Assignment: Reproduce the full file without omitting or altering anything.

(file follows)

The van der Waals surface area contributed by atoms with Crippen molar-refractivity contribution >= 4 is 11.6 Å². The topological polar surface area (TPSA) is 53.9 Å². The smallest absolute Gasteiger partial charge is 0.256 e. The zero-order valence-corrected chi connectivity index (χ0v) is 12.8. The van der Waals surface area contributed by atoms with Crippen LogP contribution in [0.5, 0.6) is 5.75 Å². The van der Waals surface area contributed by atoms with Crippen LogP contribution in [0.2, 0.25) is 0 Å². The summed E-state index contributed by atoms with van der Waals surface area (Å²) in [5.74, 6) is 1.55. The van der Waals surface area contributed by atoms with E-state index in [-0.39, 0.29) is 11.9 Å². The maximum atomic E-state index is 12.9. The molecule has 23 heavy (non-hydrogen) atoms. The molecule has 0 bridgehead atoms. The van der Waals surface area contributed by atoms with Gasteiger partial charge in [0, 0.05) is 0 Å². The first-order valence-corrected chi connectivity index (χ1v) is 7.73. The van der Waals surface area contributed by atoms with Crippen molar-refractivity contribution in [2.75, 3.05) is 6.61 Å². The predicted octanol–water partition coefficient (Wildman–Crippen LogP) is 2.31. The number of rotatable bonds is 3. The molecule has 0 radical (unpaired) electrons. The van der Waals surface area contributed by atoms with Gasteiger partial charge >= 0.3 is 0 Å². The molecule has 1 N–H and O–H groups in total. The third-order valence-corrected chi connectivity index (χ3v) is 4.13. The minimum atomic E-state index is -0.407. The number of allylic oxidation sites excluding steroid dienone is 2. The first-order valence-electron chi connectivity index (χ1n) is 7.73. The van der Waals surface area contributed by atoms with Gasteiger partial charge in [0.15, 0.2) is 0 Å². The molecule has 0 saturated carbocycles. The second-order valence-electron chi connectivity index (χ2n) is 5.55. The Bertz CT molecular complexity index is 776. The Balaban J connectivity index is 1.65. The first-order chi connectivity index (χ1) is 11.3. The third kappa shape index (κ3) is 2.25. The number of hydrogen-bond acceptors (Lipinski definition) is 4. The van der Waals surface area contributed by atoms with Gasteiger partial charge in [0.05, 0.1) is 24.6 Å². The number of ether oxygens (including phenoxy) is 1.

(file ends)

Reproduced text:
The van der Waals surface area contributed by atoms with Crippen molar-refractivity contribution >= 4 is 11.6 Å². The topological polar surface area (TPSA) is 53.9 Å². The smallest absolute Gasteiger partial charge is 0.256 e. The zero-order valence-corrected chi connectivity index (χ0v) is 12.8. The van der Waals surface area contributed by atoms with Crippen LogP contribution in [0.5, 0.6) is 5.75 Å². The van der Waals surface area contributed by atoms with Crippen LogP contribution in [0.2, 0.25) is 0 Å². The summed E-state index contributed by atoms with van der Waals surface area (Å²) in [5.74, 6) is 1.55. The van der Waals surface area contributed by atoms with E-state index in [-0.39, 0.29) is 11.9 Å². The maximum atomic E-state index is 12.9. The molecule has 23 heavy (non-hydrogen) atoms. The molecule has 0 bridgehead atoms. The van der Waals surface area contributed by atoms with Gasteiger partial charge in [0, 0.05) is 0 Å². The first-order valence-corrected chi connectivity index (χ1v) is 7.73. The van der Waals surface area contributed by atoms with Crippen molar-refractivity contribution in [2.75, 3.05) is 6.61 Å². The predicted octanol–water partition coefficient (Wildman–Crippen LogP) is 2.31. The number of rotatable bonds is 3. The molecule has 0 radical (unpaired) electrons. The van der Waals surface area contributed by atoms with Gasteiger partial charge >= 0.3 is 0 Å². The molecule has 1 N–H and O–H groups in total. The third-order valence-corrected chi connectivity index (χ3v) is 4.13. The minimum atomic E-state index is -0.407. The number of allylic oxidation sites excluding steroid dienone is 2. The first-order valence-electron chi connectivity index (χ1n) is 7.73. The van der Waals surface area contributed by atoms with Gasteiger partial charge in [0.15, 0.2) is 0 Å². The molecule has 0 saturated carbocycles. The second-order valence-electron chi connectivity index (χ2n) is 5.55. The Bertz CT molecular complexity index is 776. The Balaban J connectivity index is 1.65. The first-order chi connectivity index (χ1) is 11.3. The third kappa shape index (κ3) is 2.25. The number of hydrogen-bond acceptors (Lipinski definition) is 4. The van der Waals surface area contributed by atoms with Gasteiger partial charge in [0.05, 0.1) is 24.6 Å². The number of ether oxygens (including phenoxy) is 1.